So, what are the most surprising findings? Well, per usual, Dan Drezner beat me to the punch and picked up on several them. He and I are in agreement about a number of them, particularly the dip in support for international engagement among Republicans, the high perception that the war in Afghanistan was not worth it, and robust support for free trade and globalization. We also include a survey experiment to see if public attitudes could, as in past surveys, be moved to support U.S. use of force if supported by multilateral endorsers, either a U.N. Security Council authorized mission or a coalition of allies. Interestingly, across a range of possible scenarios, that did not seem to matter.
What I remember most about my post-grad Gender and Politics seminar were the extensive discussions we had about having babies. It was 2004, and debates about babies vs careers, and whether women should 'opt out' to raise families, were heated and divisive. Women were told in the 1980s and 1990s that the highest feminist aspiration was to wear oversize, terrible suits and work alongside men- as equals (or at least work alongside men, while accepting less pay and dealing with harassment). This was followed by the movement to denounce the double-day; the New York Times and Time Magazine led the charge in declaring that women wanted out of the work force, and were empowered by the choice to stay at home and raise children. Less than a decade later, it was declared that 'women couldn't have it all'- the career, family balance was a loose loose choice. We had been duped. The opt out luxury was always 'fiction' that only really applied to white middle-class women. Forbes pointed out that opt-out mom's were unable to catch up in their careers and Al Jazeera concluded that women weren't opting out, they were out of options. The opt out women 'wanted back in' (are you confused yet about what *good* feminists should want??). Perhaps the culmination of this back and forth comes in Linda Hirshman's book, 'Get to Work...And Get a Life Before it is too Late.' Hirshman calls 'opting out' a form of 'self-betrayal' (and also encourages women to only have one child).
Entangled within this debate were mixed messages about how to 'time' having children (note, there was no debate there about whether strategizing to fit children within one's career plan was itself a problem).
One article I read back in 2004 encouraged women to 'do the math' and take control over the timing of children so that they didn't 'forget,' have to rush to become a 'last chance mother,' or run out of biological time before they reproduced- ending up 'single and childless'.* The strategy went like this: pick the age at which you want to have a child (or your last child, if you want more than one), count back in years and account for how long you want to be married before you have children, count back more years and think how long you will date before you get married. The results- your long term birth plan.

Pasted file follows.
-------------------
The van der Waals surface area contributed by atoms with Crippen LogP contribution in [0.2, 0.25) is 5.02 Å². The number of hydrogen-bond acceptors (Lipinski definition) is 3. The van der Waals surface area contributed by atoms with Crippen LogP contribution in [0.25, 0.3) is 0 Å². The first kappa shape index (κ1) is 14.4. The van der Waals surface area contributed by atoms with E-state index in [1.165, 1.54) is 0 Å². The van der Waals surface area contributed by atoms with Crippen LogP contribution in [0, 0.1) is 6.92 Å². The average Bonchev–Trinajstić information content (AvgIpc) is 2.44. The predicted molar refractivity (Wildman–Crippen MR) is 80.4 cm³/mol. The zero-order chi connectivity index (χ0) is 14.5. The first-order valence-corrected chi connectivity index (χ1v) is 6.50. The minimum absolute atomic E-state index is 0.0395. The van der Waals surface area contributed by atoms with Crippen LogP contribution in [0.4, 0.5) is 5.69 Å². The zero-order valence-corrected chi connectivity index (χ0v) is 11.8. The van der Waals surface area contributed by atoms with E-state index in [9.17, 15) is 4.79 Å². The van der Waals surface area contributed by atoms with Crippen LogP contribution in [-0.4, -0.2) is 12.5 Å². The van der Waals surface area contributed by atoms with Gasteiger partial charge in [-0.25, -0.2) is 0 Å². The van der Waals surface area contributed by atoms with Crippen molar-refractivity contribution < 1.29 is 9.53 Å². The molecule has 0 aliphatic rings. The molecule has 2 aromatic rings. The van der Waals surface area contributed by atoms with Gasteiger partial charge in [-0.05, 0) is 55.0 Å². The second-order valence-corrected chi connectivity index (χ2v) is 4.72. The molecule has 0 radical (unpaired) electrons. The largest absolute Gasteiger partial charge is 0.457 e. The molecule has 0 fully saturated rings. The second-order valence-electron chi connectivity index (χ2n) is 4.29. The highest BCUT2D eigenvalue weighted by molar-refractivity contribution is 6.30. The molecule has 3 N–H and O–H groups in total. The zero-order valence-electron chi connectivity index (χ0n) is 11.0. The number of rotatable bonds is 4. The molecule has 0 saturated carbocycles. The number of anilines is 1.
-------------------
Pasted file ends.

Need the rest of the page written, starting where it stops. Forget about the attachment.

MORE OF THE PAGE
Does it get more heteronormative that this? The article made several big assumptions, including:
I am not a fan of Scottish independence, so I thought we should get equal time from the Yes/Aye side:
Though I've been blogging at the Duck of Minerva for more than 9 years, I haven't posted much content for several years. My last post here was
Contenders for the Marine Corps Association's Major General Harold W. Chase Prize, ($3000, publication, and a plaque) are supposed to "propose and argue for a new and better way of “doing business” in the Marine Corps. Authors must have strength in their convictions and be prepared for criticism from those who would defend the status quo."
Therefore it came as a surprise to many military professionals when the 2013 winner was Marine Captain Lauren F. Serrano, whose winning essay was an opinion piece that called for maintaining the status quo and excluding women from the infantry.
But in the month since her article was published, it's worth noting that five decorated military officers (Marines, Army, male and female, infantry and other specialties) have weighed in to dispute her claims, while not a single officer has written to corroborate or support Captain Seranno's opinions, which appear to have been formed absent research, evidence, or personal experience.
Much ink has been spilled over the last few days concerning President Obama’s speech on Wednesday evening regarding ISIS, as well as how his strategy